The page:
The next year they built a better track on his family's property. But it was right in the town of Ransomville, a village with a current population of about 1,500. "Dust used to be a problem," he says. "You didn't dare put out wash on race day. The dust got pretty bad."

When land became available outside of town, he and some friends who called themselves the Slowpoke Club formed a corporation, sold shares of stock, and passed the hat at races to come up with the down payment. A local woman advanced the money for the rest of the cost and held the mortgage. They convinced the town fathers that the track was a good idea, telling them that if they had a track they would be able to control themselves on the highway.

"We got the bleachers from Niagara University," Ortiz recalls. "A lot of the work was done for free. I think the guy who ran the bulldozer got paid some, but that was about it." Fortunately there was a source of good clay on the property. "I'm not sure we could have afforded it if we hadn't had our own clay." Digging out the clay also created a pond and a water supply. Ransomville Speedway opened at its current location in 1958.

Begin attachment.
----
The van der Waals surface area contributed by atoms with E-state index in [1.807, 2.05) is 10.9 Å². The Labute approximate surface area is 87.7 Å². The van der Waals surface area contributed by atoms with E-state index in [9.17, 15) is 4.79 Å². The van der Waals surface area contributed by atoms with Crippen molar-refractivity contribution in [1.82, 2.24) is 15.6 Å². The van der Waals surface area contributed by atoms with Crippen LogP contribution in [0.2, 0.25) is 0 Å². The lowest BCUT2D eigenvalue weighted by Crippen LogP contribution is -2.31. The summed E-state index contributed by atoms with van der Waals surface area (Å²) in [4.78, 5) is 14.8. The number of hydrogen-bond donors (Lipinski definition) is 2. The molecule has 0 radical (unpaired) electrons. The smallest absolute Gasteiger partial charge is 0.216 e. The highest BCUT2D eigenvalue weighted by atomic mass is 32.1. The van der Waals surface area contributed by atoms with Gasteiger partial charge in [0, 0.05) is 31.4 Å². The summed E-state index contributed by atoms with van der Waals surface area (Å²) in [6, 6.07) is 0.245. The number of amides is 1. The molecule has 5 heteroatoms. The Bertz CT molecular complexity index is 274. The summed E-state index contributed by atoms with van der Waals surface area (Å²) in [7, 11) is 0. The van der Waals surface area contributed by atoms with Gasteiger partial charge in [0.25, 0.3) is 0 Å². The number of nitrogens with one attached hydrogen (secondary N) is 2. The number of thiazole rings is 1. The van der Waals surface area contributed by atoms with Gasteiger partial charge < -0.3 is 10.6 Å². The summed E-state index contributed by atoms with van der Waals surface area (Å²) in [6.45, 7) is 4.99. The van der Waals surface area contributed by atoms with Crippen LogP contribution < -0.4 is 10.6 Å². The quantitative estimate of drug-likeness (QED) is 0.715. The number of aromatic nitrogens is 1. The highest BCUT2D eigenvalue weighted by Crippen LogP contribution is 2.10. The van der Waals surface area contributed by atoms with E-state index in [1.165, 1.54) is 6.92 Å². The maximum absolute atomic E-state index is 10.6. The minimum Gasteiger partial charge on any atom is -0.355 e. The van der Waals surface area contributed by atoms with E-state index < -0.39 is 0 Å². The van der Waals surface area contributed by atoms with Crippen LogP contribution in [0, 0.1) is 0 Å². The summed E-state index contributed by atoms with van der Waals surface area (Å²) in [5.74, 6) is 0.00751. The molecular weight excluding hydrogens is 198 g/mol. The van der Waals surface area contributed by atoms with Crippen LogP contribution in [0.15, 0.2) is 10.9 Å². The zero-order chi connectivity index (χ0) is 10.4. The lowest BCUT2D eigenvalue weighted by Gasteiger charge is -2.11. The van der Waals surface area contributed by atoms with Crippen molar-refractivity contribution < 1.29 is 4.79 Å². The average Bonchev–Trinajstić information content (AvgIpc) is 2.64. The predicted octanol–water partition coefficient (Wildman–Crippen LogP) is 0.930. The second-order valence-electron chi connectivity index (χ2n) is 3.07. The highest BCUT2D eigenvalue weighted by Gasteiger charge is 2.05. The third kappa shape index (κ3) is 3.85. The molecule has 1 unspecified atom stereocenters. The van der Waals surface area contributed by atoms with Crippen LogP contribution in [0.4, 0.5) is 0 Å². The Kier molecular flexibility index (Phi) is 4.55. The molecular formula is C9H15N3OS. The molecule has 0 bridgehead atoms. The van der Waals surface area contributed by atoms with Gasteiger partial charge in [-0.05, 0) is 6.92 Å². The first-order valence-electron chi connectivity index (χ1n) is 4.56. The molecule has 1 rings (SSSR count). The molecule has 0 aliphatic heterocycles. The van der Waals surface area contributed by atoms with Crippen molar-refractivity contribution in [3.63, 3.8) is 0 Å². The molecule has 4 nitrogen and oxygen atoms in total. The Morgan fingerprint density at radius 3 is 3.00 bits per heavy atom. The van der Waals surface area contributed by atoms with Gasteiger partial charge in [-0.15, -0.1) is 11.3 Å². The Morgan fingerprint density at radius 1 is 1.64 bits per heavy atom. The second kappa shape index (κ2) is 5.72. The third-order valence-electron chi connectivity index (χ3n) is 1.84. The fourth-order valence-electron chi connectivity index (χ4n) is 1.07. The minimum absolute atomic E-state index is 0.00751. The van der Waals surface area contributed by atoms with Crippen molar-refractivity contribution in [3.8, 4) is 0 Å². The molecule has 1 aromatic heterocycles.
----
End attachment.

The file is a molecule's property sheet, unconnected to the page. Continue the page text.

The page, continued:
Canadian Stan Friesen, Joel and Jamie's father, raced Ransomville and knew the track well. He was the 1969 track champion in Modifieds, the premier series. When the track became available for sale in 1972, Stan and a partner bought it. He already owned Miracle Speedway in Ontario, Canada. Friesen's children grew up going to races with their dad and learned to love racing too. Joel remembers selling programs in the stands at the age of 10, and he and his brothers raced at the track.